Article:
Saturday, July 12, 2008

Of Keys and Cars

Anybody who knows me well, knows of my terrible luck with automobiles. Come to think of it, I have terrible luck with birds as well. Blue jays, not as friendly as they look. And Mr. Blue bird on my shoulder would never be "satisfactch'll." He would be there to hurt me because birds are very angry creatures with small brains and creepy stares. If you've every been walking across a busy street in broad daylight and had a bird sweep down from his domicile to attack your naturally curly hair, you'd be with me on this.

So driving... I've definitely had my share of accidents. And when I'm in an accident, I'm never rear-ended by an apologetic driver with the courtesy to say, "Are you okay?" or "I'm so sorry." I'm always hit by a person I've completely inconvenienced by the fact that my car was at a dead stop in I-4 traffic or in a, lets say, Target parking lot. The person who hits me say's things like, "So how long's this gonna take?" or "I don't have time for this. I have to pick up my kid." Word of advice: Never trust a person driving with a compact disc flag hanging from their rear-view mirror. Ever. I don't care if it's a Brazilian flag, a German flag, or even an American flag. If you are hit by an automobile sporting one of these, get every bit of information you can. Even draw a sketch of the person who hit you. If you aren't good at drawing, take a mental photograph or even one with your cell phone. Which ever is more convenient. This person will surely yell at you a lot for making them pull over after hitting you then try to flee the scene to pick up their child at "daycare."

I could go on all day with stories of my misadventures in driving. What I've noticed as of late is that my car luck has somehow spread to my husband. Apparently my virulent strain of driving misfortune is highly contagious. I try to wash my hands often, but ten months of living together has turned our apartment into driving malady petri-dish. It started off as an innocent loss of keys. Joel's keys went first. To this day he swears I threw them away to which, I say: Yes, I probably did. He did have an extra set which was helpful but those were lost about three weeks ago. We had a spare key made but unfortunately the manufacturers of Hyundai decided that having a key alone isn't sufficient enough to prove you are not in fact stealing the car. You also need the remote. The very expensive Hyundai remote. If you unlock the door with the key and open the door, the alarm goes off. Then, if you insert the key into the ignition you cannot turn it until the alarm goes off for two minutes. That is how long it takes for the car to be convinced you are not a thief. You can then turn the key to start the engine. Apparently if you are willing to sit through two minutes of very high-pitched, high-decibel sirens, you must have innocent intentions. I say cars have faulty logic. To avoid all the rigmarole, and keep peace with our neighbors, Joel simply leaves his car unlocked. We would be worried about it being stolen but there isn't much in that car to invite a thief. He doesn't own woofers, as the young kids call them although I suppose a robber greedy for eye drops and empty soda bottles might very well hit the jackpot with Joel's car.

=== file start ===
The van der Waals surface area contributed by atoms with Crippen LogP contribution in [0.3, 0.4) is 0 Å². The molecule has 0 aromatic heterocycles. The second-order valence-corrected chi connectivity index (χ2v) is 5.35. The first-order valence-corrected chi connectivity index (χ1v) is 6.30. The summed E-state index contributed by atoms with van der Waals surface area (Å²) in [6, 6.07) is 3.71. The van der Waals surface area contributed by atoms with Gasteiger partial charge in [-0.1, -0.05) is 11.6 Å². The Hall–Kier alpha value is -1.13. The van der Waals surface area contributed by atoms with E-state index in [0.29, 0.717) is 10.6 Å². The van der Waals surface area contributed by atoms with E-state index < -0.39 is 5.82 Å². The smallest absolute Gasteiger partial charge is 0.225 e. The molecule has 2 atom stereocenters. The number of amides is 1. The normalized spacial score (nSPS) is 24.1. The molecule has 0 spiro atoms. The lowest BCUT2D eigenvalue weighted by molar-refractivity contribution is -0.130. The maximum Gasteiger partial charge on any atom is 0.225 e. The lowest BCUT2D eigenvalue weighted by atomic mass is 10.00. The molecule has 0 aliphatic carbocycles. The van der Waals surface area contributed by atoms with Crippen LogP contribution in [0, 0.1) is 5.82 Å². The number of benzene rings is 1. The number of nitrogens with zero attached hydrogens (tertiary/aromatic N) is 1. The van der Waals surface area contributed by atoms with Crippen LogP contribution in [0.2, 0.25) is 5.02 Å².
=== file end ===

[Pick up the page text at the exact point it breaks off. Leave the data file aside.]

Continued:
Two weeks ago, Joel graduated from simply losing keys to the inevitable, getting rear-ended on the highway. Of course despite his innocence in the accident, he still managed to receive a ticket for not having proof of insurance in his car. Police officers in our county don't mess around. They also don't want people to like them very much as I've learned.

So Joel's car is totaled and we are now on the hunt for a replacement automobile. To me there isn't much more nerve racking than shopping for cars. Let's just hope we don't get a lemon. Or a tangelo for that matter. I don't really care for citrus. Except grapefruit, I like those very much. To look on the bright side, it could be worse. We could be shopping for a parakeet or weaver-bird or some other winged creature. For in the wise words of Gilbert K. Chesterton:

“A turkey is more occult and awful than all the angels and archangels.”

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